Recently a few vulnerabilities were discovered in Intel based chipsets that have been installed in all intel based hardware over the last 10 years. These vulnerabilities have been named Spectre and Meltdown and work as deep as the hardware layer making them much more difficult to fully remediate. At the time of publication, patches are not yet available for all systems although you can be sure manufacturers are working overtime to fix as quickly as possible.
Recently a vulnerability was discovered in the authentication process of WPA2 wireless connections. This vulnerability is primarily affecting Linux and Android devices but has the potential to affect Windows-based operating systems. At this time, Linux has provided patches but it is unknown when they will be available for distribution.
Recently a vulnerability was discovered in MacOS High Sierra, and earlier versions, affecting the Mac Keychain. This vulnerability allows for rogue applications to steal the plain text passwords stored within it and require no master password. As of the time of this alert, there has been no patch distributed by Apple. It is highly encouraged that installation of applications with MacOS be taken with precaution to prevent any potential for this vulnerability to be exploited.
Recently Iranian linked hackers have been targeting companies within the U.S., Middle East, and Asia. The hackers, dubbed “APT33”, primary targets have been oil and commercial/military aviation industries. It is believed that not only are they attempting to steal information, but they are also attempting to give Iran an edge against regional rivals. This is done by affecting oil operations and looking into military aviation capabilities of countries like Saudi Arabia.
Google has recently released a patch to address multiple vulnerabilities within its browser, Google Chrome. These vulnerabilities could allow an attacker to take control of the affected system. If Google Chrome is implemented on your network, it is highly encouraged that those systems be updated to the latest version. The version that was released to patch these vulnerabilities is 61.0.3163.79.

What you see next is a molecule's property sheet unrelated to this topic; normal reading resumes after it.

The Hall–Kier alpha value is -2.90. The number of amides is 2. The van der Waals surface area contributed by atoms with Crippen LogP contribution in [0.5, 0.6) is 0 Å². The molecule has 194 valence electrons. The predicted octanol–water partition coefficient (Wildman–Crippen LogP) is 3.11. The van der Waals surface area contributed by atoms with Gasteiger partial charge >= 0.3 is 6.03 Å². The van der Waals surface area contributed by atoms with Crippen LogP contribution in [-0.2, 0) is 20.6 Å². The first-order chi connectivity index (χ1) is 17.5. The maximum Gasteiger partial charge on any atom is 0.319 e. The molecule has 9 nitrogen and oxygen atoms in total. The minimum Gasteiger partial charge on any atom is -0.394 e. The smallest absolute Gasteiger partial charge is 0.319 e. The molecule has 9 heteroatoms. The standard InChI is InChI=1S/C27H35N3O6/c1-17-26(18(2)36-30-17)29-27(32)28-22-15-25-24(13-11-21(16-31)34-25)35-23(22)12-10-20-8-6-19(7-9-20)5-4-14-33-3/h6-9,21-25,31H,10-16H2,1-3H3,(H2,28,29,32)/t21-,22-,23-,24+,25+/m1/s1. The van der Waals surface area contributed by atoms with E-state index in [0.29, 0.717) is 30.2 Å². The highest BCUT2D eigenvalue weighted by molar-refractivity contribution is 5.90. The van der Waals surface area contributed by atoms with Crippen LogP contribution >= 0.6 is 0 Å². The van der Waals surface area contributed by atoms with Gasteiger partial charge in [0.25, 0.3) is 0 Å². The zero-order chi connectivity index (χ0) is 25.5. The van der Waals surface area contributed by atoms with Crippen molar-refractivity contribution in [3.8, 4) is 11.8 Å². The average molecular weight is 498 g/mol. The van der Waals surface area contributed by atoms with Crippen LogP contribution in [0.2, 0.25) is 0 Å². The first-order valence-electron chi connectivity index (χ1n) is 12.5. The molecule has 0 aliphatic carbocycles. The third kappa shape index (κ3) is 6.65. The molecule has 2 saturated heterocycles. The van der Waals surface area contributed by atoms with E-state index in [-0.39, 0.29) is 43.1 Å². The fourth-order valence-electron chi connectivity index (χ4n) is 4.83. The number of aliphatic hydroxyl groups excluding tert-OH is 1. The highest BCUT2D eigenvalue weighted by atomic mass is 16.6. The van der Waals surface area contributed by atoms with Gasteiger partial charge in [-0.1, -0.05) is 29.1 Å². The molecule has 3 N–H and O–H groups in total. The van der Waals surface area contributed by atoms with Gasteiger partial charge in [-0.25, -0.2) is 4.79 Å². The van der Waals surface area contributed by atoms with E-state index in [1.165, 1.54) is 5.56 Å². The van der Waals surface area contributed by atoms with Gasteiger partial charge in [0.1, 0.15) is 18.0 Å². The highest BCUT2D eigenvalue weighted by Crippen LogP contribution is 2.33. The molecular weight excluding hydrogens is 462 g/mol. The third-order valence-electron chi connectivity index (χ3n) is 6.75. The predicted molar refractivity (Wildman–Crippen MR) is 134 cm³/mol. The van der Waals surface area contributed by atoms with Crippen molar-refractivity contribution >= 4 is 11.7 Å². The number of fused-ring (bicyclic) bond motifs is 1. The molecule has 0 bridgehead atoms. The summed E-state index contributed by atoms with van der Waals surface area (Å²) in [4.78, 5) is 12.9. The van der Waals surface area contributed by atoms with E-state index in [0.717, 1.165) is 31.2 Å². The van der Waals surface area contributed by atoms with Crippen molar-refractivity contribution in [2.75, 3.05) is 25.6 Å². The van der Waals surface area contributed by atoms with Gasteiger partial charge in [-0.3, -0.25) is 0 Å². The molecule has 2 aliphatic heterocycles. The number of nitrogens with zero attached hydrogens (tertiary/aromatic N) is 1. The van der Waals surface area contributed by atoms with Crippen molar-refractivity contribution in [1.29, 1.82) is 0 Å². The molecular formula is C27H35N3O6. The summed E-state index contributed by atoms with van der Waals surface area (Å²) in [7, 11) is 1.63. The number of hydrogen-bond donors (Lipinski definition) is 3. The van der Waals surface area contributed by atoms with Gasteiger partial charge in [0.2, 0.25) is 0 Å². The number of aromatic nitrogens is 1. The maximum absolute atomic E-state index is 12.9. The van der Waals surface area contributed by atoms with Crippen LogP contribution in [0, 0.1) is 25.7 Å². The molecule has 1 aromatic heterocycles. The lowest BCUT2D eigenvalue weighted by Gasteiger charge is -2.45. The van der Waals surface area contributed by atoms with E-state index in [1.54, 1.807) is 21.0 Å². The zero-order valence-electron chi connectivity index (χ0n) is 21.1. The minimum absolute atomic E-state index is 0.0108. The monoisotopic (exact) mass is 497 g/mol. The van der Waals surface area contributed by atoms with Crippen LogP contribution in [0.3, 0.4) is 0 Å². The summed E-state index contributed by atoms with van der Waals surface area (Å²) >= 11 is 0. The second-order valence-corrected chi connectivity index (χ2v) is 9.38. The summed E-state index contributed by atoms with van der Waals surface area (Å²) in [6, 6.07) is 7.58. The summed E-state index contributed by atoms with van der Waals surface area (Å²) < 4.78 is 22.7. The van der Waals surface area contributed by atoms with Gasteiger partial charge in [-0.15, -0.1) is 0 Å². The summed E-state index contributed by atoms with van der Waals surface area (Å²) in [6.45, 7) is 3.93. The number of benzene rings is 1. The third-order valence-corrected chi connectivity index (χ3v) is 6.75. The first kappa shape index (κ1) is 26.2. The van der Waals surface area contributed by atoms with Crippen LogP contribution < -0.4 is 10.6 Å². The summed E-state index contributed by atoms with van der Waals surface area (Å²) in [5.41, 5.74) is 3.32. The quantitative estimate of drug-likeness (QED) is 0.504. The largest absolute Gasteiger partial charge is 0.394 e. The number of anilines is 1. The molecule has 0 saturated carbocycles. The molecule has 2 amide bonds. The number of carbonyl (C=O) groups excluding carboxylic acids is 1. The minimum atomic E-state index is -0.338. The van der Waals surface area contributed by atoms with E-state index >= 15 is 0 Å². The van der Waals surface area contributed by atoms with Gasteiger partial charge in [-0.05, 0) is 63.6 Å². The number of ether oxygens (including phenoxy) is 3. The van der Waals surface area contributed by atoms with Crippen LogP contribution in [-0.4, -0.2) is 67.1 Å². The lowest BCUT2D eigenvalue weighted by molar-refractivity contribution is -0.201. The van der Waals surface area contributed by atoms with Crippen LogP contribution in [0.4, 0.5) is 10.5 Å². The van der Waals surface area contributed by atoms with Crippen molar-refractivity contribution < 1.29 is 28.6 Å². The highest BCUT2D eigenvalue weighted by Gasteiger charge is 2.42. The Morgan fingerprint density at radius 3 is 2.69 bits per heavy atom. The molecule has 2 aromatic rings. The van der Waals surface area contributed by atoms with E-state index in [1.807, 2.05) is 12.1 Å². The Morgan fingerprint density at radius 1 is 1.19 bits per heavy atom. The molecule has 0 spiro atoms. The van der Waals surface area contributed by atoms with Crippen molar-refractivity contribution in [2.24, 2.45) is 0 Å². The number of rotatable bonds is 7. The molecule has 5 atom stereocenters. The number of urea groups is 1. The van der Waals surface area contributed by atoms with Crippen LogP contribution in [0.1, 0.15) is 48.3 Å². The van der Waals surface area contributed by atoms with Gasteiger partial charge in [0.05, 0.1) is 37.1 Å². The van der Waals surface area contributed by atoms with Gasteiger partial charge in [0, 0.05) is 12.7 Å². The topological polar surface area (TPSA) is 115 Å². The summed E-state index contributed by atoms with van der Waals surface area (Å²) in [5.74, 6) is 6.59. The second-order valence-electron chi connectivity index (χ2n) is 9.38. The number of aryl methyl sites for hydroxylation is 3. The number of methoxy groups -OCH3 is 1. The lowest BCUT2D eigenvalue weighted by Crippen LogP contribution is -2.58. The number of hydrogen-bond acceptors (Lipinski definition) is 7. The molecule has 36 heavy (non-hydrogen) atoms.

Cyber security has been a growing topic over the course of the last several years. There have been many high-profile events that disrupted business operations, caused financial loss and damaged company reputations. Many tend to believe that most attackers are more interested in large companies, but that couldn’t be further from the truth. In many cases, small businesses are the easiest target. There are a few different layers of security that you can utilize to better protect your network. Each layer itself is minor, but when stacked up together, they provide a strong barrier of protection that can help you to safeguard your business. With your most vulnerable asset being the user, let us help you identify what can be done to help your business.
Topics: Cyber Security
Cisco has released an alert regarding a vulnerability in its Cisco WebEx browser extension for Google Chrome and Mozilla Firefox. This vulnerability allows for an unauthenticated remote attacker to execute arbitrary code with privileges of the affected browser on the system. The following releases are listed as vulnerable:
A fileless ransomware, SOREBRECT, that has recently been discovered, injects malicious code into a legitimate system process on the target system and will then remove itself in order to evade antivirus detection. SOREBRECT has targeted enterprise systems in varying industries. Upon infection, files on the system are encrypted and the attackers are capable of running remote commands on the affected system. SOREBRECT also has the capability to scan the network for computers and open shares, and will encrypt files at those locations. Although initially only affected systems in the middle east, it has since spread throughout the globe. In order to mitigate any potential infection, it is strongly encouraged that you restrict users write permissions on shared drives, keep systems up to date and have security mechanisms in place.
Indicators are now showing that, even though NotPetya disguises itself as ransomware, it actually works to lock the files permanently. Essentially, this is a cyber warfare tool that is being used to wipe the drive of the affected system and there is no way to recover the files. It appears that this began in the Ukraine and was potentially created and dispersed by Russia. We will continue to update as information becomes available.
Today, another global ransomware attack has struck several nations and is using the same exploit utilized by WannaCry: EternalBlue. Currently, there have been several thousand infections which is comparable to WannaCry’s spread in its first several hours. If infected, the machine will display a black screen with red lettering demanding $300 worth of bitcoins. Currently there is no data on whether paying the ransom result in the decryption of your critical files.